View Full Version : Interesting difference between Kindle and 505 screens


mdibella
12-13-2007, 01:34 PM
I have had my Sony Reader long enough to have developed a rhythm while reading/turning the page. I hit the button, move my eyes up the screen, and rest them for a smidgen of time while the page finishes refreshing.

I noticed when reading my Kindle that my customary rhythm was not working as well. Took a few minutes to figure out why, but here it is...

The Sony refreshes the screen by paging forward, blinking dark, blinking light. The Kindle refreshes by blinking dark, blinking light, and THEN paging forward.

It is a bit disconcerting because I am accustomed (with the Sony) to seeing the new page immediately (albeit it is blinking) but with the Kindle I do not see it until the screen has finished its refresh.

It is not a huge big deal and I am probably being nit picky but it is a noticeable difference that will take some getting used to...gotta wonder why the difference if the screens are made by the same company...

Alisa
12-13-2007, 02:28 PM
They're using different controllers, no? I would imagine this ordering would still be controllable in software, though.

JSWolf
12-13-2007, 02:29 PM
Yes, they are using different screen controllers. That is why the Sony gets 8 shades and the Kindle only 4.

Zoot
12-13-2007, 02:36 PM
This is probably more the reader application software than the controller though.

Z.

Alisa
12-13-2007, 02:39 PM
Yep. I'm thinking it's more just what order they're choosing to call things in the API than the actual hardware.

mdibella
12-13-2007, 02:43 PM
You are probably right, Alisa. I guess I prefer the Sony's method because I must be reading a word or two of the new page while it is still blinking, without even realizing I am doing it.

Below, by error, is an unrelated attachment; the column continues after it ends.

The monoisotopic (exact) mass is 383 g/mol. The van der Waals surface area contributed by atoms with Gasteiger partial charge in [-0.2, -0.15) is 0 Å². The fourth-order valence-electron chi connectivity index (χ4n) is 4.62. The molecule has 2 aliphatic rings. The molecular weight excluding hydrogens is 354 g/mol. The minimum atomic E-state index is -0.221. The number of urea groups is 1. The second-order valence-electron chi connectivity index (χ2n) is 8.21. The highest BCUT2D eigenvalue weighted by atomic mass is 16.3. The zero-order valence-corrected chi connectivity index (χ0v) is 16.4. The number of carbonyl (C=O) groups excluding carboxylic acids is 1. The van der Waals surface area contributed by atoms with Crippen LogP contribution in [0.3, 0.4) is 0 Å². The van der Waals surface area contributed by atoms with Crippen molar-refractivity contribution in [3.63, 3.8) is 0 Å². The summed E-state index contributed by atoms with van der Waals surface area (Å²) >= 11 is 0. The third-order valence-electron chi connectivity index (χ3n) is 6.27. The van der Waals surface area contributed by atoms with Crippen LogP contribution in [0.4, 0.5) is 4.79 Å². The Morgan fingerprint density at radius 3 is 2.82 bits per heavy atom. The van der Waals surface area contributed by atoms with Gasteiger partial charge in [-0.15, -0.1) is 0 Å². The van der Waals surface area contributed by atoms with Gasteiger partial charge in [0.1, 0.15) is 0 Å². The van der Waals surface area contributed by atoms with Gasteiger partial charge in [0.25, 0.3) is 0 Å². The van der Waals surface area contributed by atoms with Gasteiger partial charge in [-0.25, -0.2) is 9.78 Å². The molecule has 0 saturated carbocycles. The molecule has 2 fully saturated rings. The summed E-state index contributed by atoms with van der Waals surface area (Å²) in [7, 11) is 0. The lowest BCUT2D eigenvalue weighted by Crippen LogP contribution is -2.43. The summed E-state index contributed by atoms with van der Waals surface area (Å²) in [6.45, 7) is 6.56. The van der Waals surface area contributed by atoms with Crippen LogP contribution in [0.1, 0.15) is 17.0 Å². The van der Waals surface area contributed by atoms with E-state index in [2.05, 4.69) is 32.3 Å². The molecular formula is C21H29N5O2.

Wish they were consistent...

HarryT
12-14-2007, 03:53 AM
All the eInk readers do screen refreshes in a slightly different "sequence" of blanks and flashes. Must be controlled by the software.

Zoot
12-19-2007, 02:26 PM
I've apparently adapted to this screen refresh difference and now automatically hit the next page button a second or so before I'm done reading the current page. Rather than reading the first words on the next page "early" as might happen with the Sony redraw sequence, I just read the last words on the old page "late" as the page change is actually happening. The result is that I never feel I have to wait for the display to catch up. Reading is a smooth and continuous process that's not appreciably interrupted by the page turning process. It's certainly less intrusive than turning pages in a paper book.

Z.

edsohsmith
12-20-2007, 02:26 PM
Has anyone who is familiar with both machines noticed any difference in contrast or page turning speeds for the two screens? I know the screens are physically the same, but the do the software drivers make any / much of a difference?

mdibella
12-21-2007, 09:14 AM
I would say the time delay is about the same for both.

ginolee
12-21-2007, 04:47 PM